is to use a highly detailed description for each number or range.
Also, rather than having a relatively short scale (e.g., 1 to 3),
the TIPA deploys a 10 position scale. A half negative/half positive
scale was considered (e.g., -5 to +5) but was not deployed due to
arithmetic preference for simple averaging as well as the preference
to avoid a potential rating (“0”) which appeared
to grant content neutrality to an advertisement.
- NONPARTISANSHIP. The TIPA knows a more traditional approach seeking
accuracy in a rating system is to exclude the involvement of participants
with prejudice in the actual evaluation segment of a research project.
Normally, one seeks to avoid investigators or participants at similarly
influential levels with prejudices which could affect the way any
study is conducted (as opposed to the subjects of a study, who are
expected to have biases and prejudices -- which often, in fact, are
what is being studied). The TIPA believes the content of political
advertising is so emotionally charged and is so difficult to study
objectively that the best way to guarantee nonpartisan results is
to include absolutely partisan people in the evaluation phases of
- PROTECTIVE MECHANISMS. One of the ways the
integrity of the Project will be ensured is that there always
will be one of the following conditions imposed on and occurring
with every analysis: (a) there will be an equal number of partisan
participants on each political side of an evaluation or (b) where
there is not an equal number, opinions will be weighted proportionately
to guarantee a “level
playing field.” The primary protective mechanism, however,
is to balance the sample for each evaluation so there is a “wash” between
those supporting one candidate and the other. A secondary mechanism
will be used to add an additional layer of protection in the
event gamesmanship occurs and individual participant are taking
extreme positions so as to skew group averages. This can be statistically
addressed in a number of ways which any expert in robust analysis
C. THE RATING SYSTEM.
The Truth In Political Advertising Project depends most of all on
the integrity of its special Advisory Panel participants. The Executive
Director, Aaron Harber, personally knows the vast majority of Panel
members and is confident they will evaluate each advertisement as honestly
and as fairly as possible. As a rule, these are extraordinarily honest
people with great integrity who care about the health of the political
process and sincerely want to contribute to its improvement.
By including partisan participants yet seeking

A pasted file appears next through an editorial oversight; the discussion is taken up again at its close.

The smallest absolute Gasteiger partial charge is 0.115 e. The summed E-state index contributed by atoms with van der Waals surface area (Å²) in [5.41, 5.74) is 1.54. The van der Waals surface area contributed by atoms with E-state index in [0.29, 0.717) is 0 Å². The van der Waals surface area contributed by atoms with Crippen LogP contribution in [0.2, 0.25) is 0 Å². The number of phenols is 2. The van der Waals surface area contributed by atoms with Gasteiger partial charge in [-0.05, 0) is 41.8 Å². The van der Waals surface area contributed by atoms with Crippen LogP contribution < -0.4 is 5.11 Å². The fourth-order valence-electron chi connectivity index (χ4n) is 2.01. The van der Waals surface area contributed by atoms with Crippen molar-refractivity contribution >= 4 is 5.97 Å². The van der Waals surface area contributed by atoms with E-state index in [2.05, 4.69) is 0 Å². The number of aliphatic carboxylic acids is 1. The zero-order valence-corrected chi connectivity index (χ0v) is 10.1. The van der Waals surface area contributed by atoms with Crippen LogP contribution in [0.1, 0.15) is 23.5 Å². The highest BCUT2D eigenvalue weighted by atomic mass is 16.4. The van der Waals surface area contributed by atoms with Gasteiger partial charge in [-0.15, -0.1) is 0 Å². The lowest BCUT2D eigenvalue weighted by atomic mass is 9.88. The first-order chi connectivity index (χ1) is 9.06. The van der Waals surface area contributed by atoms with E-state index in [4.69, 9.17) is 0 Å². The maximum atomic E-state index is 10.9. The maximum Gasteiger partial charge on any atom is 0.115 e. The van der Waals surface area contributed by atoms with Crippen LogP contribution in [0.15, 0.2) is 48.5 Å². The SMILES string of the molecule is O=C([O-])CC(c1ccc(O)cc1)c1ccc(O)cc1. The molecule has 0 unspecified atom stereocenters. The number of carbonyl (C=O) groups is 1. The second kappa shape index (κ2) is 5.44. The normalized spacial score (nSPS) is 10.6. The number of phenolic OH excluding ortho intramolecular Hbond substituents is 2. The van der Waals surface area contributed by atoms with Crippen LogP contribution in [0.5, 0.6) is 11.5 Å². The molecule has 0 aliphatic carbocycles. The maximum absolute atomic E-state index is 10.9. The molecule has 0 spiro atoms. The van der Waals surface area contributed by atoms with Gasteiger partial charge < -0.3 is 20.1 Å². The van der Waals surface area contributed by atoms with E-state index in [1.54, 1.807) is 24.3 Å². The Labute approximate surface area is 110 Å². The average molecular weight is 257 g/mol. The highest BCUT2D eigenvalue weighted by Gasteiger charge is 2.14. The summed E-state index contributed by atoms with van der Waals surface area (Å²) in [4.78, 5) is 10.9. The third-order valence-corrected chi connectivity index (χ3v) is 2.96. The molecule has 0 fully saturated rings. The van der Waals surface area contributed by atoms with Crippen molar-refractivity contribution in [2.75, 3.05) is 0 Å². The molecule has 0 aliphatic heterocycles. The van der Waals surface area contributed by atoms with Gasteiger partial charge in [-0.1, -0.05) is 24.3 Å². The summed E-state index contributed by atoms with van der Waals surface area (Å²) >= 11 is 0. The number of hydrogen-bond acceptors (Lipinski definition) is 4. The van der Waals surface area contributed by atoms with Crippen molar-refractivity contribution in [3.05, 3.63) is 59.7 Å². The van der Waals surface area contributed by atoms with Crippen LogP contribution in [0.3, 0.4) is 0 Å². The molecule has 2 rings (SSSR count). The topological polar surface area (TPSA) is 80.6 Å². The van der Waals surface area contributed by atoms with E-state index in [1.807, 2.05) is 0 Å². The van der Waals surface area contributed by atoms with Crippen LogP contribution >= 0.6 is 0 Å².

balance, the TIPA’s
Rating System is designed to incorporate -- rather than forego or even
attempt to avoid -- the expertise political operatives, candidates,
party officials, and similarly experienced people have. The TIPA understands
these people, more than any others, pay more attention to political
advertising than anyone else and have a deeper understanding of it.
These people also have grave concerns about the political system in
which they operate and most, if not all, at times sincerely wish the
political battles in which they are engaged were fought fairly and
on principles and about relevant issues, rather than via the pure gamesmanship
which dominates politics today.
The Accuracy Rating is based on each participating
sense of the factual correctness of an advertisement. The TIPA
will strive to consistently provide information about each advertisement
which addresses the factual statements in the ad and their accuracy
but separately is interested in every participant’s perception
of factual accuracy.
Each evaluator will bring his or her own expertise, knowledge, information
resources, experience, perspective, and sentiments to that evaluation.
The TIPA will use the ratings of each Advisory Panel member and contrast
those ratings with its own assessment of the factual accuracy of each
advertisement. By using this parallel tracking mechanism, the TIPA
will be able to develop its own internal model for determining the
degree of impartiality each Advisory Panel member presents.
The Accuracy Rating is
on a one to ten scale per the following legend:
01 = Grossly inaccurate
with total disregard for the truth; an advertisement which intentionally
misstates facts to definitively create an impression which is the
opposite of the truth and which omits key facts which otherwise would
lead the observer to the opposite conclusion; viewed as truly despicable
by anyone with a conscience or a modicum of decency.
02 = Extremely inaccurate
with “facts” fabricated and/or distorted so as to give
a false impression of the truth; a damning indictment of misleading
03 = Generally inaccurate
with a plurality of key facts misstated and/or intentionally omitted,
giving the observer the impression something false is true or vice
04 = A mix of accurate
and inaccurate statements (e.g., 50- 50) with more than one significant
fact misstated and/or with key, known or well-established facts omitted;